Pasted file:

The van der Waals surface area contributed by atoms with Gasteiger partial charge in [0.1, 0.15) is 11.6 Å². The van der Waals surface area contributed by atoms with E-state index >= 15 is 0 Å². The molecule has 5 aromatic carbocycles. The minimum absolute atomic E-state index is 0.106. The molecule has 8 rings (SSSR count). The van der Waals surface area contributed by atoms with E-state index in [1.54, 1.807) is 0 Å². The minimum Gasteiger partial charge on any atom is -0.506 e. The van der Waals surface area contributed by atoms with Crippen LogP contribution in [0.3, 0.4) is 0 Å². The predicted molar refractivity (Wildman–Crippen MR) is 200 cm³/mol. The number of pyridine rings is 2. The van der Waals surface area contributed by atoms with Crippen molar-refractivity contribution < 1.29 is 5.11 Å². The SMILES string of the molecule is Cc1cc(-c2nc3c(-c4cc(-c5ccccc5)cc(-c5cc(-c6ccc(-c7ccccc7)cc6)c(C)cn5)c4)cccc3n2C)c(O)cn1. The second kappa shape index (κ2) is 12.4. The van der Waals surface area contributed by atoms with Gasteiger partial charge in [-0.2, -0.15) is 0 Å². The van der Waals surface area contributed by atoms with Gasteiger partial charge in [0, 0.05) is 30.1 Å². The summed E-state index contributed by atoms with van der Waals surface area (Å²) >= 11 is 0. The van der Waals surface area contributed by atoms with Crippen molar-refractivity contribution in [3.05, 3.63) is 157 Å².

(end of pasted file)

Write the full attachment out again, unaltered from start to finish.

The van der Waals surface area contributed by atoms with Gasteiger partial charge in [0.1, 0.15) is 11.6 Å². The van der Waals surface area contributed by atoms with E-state index >= 15 is 0 Å². The molecule has 5 aromatic carbocycles. The minimum absolute atomic E-state index is 0.106. The molecule has 8 rings (SSSR count). The van der Waals surface area contributed by atoms with E-state index in [1.54, 1.807) is 0 Å². The minimum Gasteiger partial charge on any atom is -0.506 e. The van der Waals surface area contributed by atoms with Crippen LogP contribution in [0.3, 0.4) is 0 Å². The predicted molar refractivity (Wildman–Crippen MR) is 200 cm³/mol. The number of pyridine rings is 2. The van der Waals surface area contributed by atoms with Crippen molar-refractivity contribution < 1.29 is 5.11 Å². The SMILES string of the molecule is Cc1cc(-c2nc3c(-c4cc(-c5ccccc5)cc(-c5cc(-c6ccc(-c7ccccc7)cc6)c(C)cn5)c4)cccc3n2C)c(O)cn1. The second kappa shape index (κ2) is 12.4. The van der Waals surface area contributed by atoms with Gasteiger partial charge in [-0.2, -0.15) is 0 Å². The van der Waals surface area contributed by atoms with Gasteiger partial charge in [0, 0.05) is 30.1 Å². The summed E-state index contributed by atoms with van der Waals surface area (Å²) >= 11 is 0. The van der Waals surface area contributed by atoms with Crippen molar-refractivity contribution in [3.05, 3.63) is 157 Å².